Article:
Fang Talks

It's not a bug, it's a feature!
24 09 17

Nowhere near old

I’m so happy I’m not in my forties already.

It’s not at all unlikely that we’ll see technological changes and impacts of unprecedented scale within our lifetimes. …Assuming “we” will live for like fifty more years. That’s a good margin to maintain, for both waiting on things to happen, and taking your sweet time watching them play out. After all, what’s the point of living in the future if you’re dead the very next day?

>>

23 09 17

Bad rep

As great as a tool might be, if it’s used in silly ways it’s a lot more likely to be abandoned.

Some of the response to Urbit’s move to use Ethereum for its PKI has been pretty negative. And you can’t really fault everyone for that. Ethereum has a long history in the foundation of cash-grabby ICOs and shitcoins.

>>

I’m only just now starting to realize how much I missed chatting online with people while I was away.

While I had plenty of in-front-of-the-screen-time in the states, I was very much slacking in the chat department. I’d look over every now and then, but I didn’t engage as much or as actively as I did back home. There was a seemingly better alternative right in front of me, after all: I could speak to people face to face.

>>

21 09 17

Defending image

When Urbit posts an update and the news makes the rounds, the comments are always interesting.

On the one side you have people who are excited about what we’re working on, or just curious and asking questions. On the other side, you have people that mention how unnecessarily arcane the entire thing is, and that surely it’s all either a joke or grand political scheme. At least, that’s what the comments feel like sometimes. I try to always be open and friendly in clearing up misunderstandings, but there’s only so much I can do in the face of things that very closely resemble slander.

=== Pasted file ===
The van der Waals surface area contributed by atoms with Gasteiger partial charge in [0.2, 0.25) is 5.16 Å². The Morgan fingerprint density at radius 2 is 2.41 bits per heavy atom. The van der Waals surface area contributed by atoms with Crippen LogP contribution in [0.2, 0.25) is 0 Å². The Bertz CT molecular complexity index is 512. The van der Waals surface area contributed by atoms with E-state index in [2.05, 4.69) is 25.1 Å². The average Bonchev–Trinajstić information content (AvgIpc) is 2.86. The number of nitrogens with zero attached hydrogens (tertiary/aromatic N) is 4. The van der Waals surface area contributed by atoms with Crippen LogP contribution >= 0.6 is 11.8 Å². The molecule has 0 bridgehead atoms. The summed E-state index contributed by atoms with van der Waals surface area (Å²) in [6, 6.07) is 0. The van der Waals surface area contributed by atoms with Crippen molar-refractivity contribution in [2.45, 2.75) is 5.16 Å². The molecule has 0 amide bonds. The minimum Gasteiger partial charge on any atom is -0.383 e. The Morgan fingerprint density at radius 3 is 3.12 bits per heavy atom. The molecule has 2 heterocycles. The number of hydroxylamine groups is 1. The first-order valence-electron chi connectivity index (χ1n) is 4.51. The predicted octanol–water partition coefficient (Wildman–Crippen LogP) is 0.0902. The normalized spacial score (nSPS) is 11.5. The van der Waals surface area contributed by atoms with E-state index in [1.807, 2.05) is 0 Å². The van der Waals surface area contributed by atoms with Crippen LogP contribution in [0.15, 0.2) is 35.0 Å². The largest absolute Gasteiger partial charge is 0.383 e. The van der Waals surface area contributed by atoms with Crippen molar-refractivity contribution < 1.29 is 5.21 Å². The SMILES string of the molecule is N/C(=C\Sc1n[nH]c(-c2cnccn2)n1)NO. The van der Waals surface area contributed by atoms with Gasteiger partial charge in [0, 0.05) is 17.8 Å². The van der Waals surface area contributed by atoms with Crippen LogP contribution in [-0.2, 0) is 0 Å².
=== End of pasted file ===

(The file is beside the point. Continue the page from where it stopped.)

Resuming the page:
>>

20 09 17

Chain up!

What a time to be alive, Urbit is moving to the Ethereum blockchain!

Of course, as is tradition when working with blockchain tech, that’s only half true. Urbit itself is perfectly fine and functional without an actual full-fledged blockchain backing it. An urbit is, after all, your own personal blockchain in a sense. What it currently isn’t, though, is fully secure. It’s also technically not fully decentralized, since we, Tlon, are still in charge of keeping track who owns what. Not that it matters after you go live, but still, you need to trust another party.

>>